Update: published in the Atlanta Journal-Constitution on 2007-08-29
I love guessing games. They’re a fun exercise for the mind. Guessing games can be a welcome diversion too, such as: guess why this lane isn’t moving, or guess how many trailers they’ll run before the movie starts, or guess what the umpire has in his eye. One of my favorite guessing games, though, occurs at a 4-way stop and it’s called, "Guess What I’m Thinking". This game can be played with two drivers, but the more drivers participating, the more fun you’ll have.
On the surface the game seems simple enough: upon arriving at an intersection, you must wait your turn before you can continue on your way. But, you’ll quickly learn the thrill lies in the uncertainty of what the other driver is thinking.
Was he here first? Is she paying attention? If someone turns right do I lose my turn?
Many years ago, my mundane high school driver’s ed instructor - who, by day, was a mundane history teacher - took a moment to discuss 4-way stops. He casually covered this topic during the time it took him to swap out the "Sissys Without Seatbelts" movie in the projector for the delightful classic, "Highway Bloody Highway".
First, he stated the obvious, "When you come to a 4-way stop you must stop and wait for the vehicles already at the intersection to go before you may proceed."
Why did I even bring a notebook?
Then came a subtle twist, "If two vehicles arrive simultaneously," he said. "Then the vehicle to the right has the right of way."
With a flip of the switch the movie started and that was the end of the discussion. The grainy crash scenes flickered on the screen and I didn’t give 4-way stops another thought. I was blissfully unaware of how challenging this exercise would really be.
My first few times at a 4-way stop went just as expected. I’d pull up. Wave on the driver to my right. Then proceed merrily through the intersection. The birds were chirping and the flowers were in full bloom.
Then one day, I arrived at a 4-way the same time as the driver to my left. Finally, it was my turn to go first. I began to enter the intersection and, lo and behold, so did the other driver. I stopped. Then he stopped.
"What’s he doing?" I asked myself.
We sat there for a moment just staring at each other. Maybe he realized his mistake and was waiting for me to continue. So I did. But, he too began advancing, only this time he’s honking his horn. I was befuddled, so again I stopped.
Did my driver’s ed teacher misinform us? Is the order in which you proceed through an intersection not determined by your car’s position, but rather by who has the greatest physical impairment? I wondered this because this guy was waving his hand as he passed by and he was clearly missing some fingers.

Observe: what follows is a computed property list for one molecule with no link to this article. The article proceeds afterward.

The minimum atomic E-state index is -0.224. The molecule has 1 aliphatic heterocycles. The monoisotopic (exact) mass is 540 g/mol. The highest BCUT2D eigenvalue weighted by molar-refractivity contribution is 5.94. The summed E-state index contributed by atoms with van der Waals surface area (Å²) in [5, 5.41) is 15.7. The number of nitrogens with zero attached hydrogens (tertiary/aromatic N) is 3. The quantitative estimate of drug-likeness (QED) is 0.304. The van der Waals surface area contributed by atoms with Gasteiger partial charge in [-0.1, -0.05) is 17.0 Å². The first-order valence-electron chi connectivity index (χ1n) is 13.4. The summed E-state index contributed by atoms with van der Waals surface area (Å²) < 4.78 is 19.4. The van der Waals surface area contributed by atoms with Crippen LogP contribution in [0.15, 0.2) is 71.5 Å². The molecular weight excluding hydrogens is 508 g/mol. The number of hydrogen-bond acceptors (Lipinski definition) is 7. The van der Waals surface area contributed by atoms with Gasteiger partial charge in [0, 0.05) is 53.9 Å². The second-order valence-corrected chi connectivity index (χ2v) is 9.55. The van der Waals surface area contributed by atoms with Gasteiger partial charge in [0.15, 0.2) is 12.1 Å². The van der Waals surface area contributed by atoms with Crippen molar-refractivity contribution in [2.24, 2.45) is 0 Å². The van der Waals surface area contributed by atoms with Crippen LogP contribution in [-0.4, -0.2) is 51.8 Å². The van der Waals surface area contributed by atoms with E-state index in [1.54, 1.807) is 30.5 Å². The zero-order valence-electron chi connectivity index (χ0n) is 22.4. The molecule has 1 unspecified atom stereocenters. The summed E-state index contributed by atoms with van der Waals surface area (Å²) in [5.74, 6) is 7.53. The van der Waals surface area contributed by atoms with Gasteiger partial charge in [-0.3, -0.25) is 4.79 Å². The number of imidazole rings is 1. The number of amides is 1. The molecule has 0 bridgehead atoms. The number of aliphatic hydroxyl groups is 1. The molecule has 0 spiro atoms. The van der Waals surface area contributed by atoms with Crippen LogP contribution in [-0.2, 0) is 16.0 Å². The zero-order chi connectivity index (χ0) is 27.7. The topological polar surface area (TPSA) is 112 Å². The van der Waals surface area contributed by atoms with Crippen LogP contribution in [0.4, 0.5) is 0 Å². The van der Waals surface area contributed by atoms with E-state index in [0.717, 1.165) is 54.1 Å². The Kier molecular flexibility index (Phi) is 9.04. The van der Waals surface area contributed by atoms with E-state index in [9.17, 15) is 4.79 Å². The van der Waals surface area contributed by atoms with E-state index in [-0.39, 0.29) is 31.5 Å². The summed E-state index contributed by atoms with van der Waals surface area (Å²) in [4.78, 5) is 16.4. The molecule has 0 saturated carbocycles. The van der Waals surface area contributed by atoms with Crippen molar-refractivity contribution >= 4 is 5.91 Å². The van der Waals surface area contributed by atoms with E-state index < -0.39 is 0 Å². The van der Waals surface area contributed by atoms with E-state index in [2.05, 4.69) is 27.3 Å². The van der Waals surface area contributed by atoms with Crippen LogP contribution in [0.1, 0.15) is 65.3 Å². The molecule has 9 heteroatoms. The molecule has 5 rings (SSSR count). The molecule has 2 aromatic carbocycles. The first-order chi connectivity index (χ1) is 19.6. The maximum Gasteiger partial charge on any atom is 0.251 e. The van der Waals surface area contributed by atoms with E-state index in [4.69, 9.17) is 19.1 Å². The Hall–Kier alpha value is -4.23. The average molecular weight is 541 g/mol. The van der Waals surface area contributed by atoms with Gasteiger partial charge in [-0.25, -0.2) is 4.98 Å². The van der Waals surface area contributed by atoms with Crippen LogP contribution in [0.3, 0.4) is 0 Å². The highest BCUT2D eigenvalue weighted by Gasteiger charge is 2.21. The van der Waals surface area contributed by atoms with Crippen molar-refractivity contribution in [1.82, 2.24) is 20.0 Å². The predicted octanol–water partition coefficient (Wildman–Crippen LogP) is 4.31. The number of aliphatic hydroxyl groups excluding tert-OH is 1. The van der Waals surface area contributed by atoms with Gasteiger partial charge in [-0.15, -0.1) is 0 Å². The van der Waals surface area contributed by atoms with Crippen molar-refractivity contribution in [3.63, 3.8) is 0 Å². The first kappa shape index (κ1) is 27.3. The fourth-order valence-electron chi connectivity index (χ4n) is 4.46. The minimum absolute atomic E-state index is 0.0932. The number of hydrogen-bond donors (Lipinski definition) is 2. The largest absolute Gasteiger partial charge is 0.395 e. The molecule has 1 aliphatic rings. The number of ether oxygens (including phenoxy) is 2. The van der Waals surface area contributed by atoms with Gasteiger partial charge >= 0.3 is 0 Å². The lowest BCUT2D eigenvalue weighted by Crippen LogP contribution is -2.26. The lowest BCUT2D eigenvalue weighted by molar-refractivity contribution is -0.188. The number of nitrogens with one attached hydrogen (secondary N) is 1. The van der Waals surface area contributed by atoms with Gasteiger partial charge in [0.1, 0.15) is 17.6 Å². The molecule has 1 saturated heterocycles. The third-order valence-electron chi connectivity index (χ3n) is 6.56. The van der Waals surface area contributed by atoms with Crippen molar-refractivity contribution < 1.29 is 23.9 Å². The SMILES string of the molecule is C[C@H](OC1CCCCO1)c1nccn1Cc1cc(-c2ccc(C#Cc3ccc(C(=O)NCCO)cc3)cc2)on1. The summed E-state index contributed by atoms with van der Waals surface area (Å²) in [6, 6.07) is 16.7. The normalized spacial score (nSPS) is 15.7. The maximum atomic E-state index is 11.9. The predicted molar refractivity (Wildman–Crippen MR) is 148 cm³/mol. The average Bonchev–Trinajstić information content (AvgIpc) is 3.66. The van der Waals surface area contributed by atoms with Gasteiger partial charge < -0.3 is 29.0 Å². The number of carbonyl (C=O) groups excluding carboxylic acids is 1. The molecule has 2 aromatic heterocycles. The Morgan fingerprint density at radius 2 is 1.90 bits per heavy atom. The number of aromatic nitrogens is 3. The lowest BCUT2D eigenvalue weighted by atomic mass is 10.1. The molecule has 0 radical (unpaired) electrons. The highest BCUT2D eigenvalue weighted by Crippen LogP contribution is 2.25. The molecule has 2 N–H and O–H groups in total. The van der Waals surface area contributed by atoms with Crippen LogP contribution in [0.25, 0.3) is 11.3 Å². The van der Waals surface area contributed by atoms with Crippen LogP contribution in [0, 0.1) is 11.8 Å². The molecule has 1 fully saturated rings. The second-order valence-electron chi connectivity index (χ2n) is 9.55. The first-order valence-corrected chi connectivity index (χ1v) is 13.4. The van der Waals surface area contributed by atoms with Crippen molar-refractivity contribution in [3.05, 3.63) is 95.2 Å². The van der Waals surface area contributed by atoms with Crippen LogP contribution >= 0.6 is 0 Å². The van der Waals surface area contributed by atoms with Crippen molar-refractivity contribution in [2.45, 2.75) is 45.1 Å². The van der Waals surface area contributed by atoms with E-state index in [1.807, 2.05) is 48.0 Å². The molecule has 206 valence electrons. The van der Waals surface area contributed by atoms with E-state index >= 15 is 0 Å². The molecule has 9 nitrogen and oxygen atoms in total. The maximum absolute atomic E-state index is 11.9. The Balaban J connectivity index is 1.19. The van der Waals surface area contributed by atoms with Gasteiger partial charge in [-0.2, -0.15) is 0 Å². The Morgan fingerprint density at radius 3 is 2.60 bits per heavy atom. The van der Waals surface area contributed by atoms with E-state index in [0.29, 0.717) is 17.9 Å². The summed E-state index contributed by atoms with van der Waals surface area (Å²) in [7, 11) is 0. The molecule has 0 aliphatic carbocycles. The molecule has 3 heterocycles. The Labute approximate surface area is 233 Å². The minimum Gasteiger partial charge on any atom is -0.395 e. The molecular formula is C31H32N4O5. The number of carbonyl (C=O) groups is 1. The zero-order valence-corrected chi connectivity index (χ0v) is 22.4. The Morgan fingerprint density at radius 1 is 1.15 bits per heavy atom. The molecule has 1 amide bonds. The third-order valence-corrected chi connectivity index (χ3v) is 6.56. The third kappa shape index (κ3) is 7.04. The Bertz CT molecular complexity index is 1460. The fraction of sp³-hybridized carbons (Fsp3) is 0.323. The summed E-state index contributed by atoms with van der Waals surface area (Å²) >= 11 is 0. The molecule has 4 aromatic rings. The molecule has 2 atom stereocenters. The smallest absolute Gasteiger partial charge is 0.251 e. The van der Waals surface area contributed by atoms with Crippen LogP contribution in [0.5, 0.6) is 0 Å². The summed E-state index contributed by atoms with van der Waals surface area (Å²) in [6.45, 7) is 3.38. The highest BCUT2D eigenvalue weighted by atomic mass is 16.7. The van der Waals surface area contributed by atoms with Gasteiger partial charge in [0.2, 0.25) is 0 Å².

Little did I know, but I was fully entrenched in the "guessing" game and I failed miserably. Luckily, I survived without having to visit the body shop.
Since that lively encounter, I have honed my skills at "guessing" what the other driver is thinking. Let’s see if you can recognize some of these driver types too:
The short stop. No, I’m not referring to a position player in baseball, but rather, it’s a method used by many drivers to make it appear as though they were at the intersection first. This is accomplished by braking well short of the "stop" line painted across the road. This driver is thinking, "I’m stopped. It may be thirty feet short of the line, but I’m stopped. Therefore, I go first."
The right-away. For some reason, drivers making a right hand turn like to think they’re exempt from the rules. Usually, they won’t even acknowledge the other vehicles at the intersection. They pull up and without stopping, turn right. Most of the time this method is harmless, but if they pull out in front of a vehicle already in the intersection and trying to go the same way they are, then everyone has to wait until the "right-away" maneuver is complete. This driver is thinking, "Why are all these people just sitting here?"
The cutter. The cutter appears when vehicles are queued in all four directions. Rather than wait his turn, the cutter begins advancing after one vehicle is through the intersection. This advancement, initially a crawl, is intended to intimidate the other drivers that are supposed to go. If the other drivers hesitate, the cutter will charge through the intersection. This driver is thinking, "Can’t you people drive!"
The rider. This driver has too many other things going on than to be bothered with driving, they’re just along for the ride. Their vehicle is merely a vessel on auto-pilot, which allows them to accomplish other tasks such as: talking on the phone, reading a book, applying make up, organizing their briefcase, or eating a triple-stack burger. This type of driver is the most unpredictable. When they arrive at the intersection they simply stop and wait until they remember they’re in a vehicle, then suddenly go. This driver is thinking, "Did I leave the cat outside again?"
The no-look. Beware of the driver that refuses to look in your direction. Like a baby that’s fooled by a game of peek-a-boo, this driver truly believes that if they can’t see you, you don’t exist. Consequently, they believe it is always their turn. This driver really knows you’re there, but is thinking, "I’ll just tell the officer that the other vehicle just came from out of nowhere."
Once you’re able to recognize these driver-types, then you too can succeed at this guessing game and save yourself thousands of dollars in repair costs. Now if you’ll excuse me, I’ve got to play guess what my wife is thinking.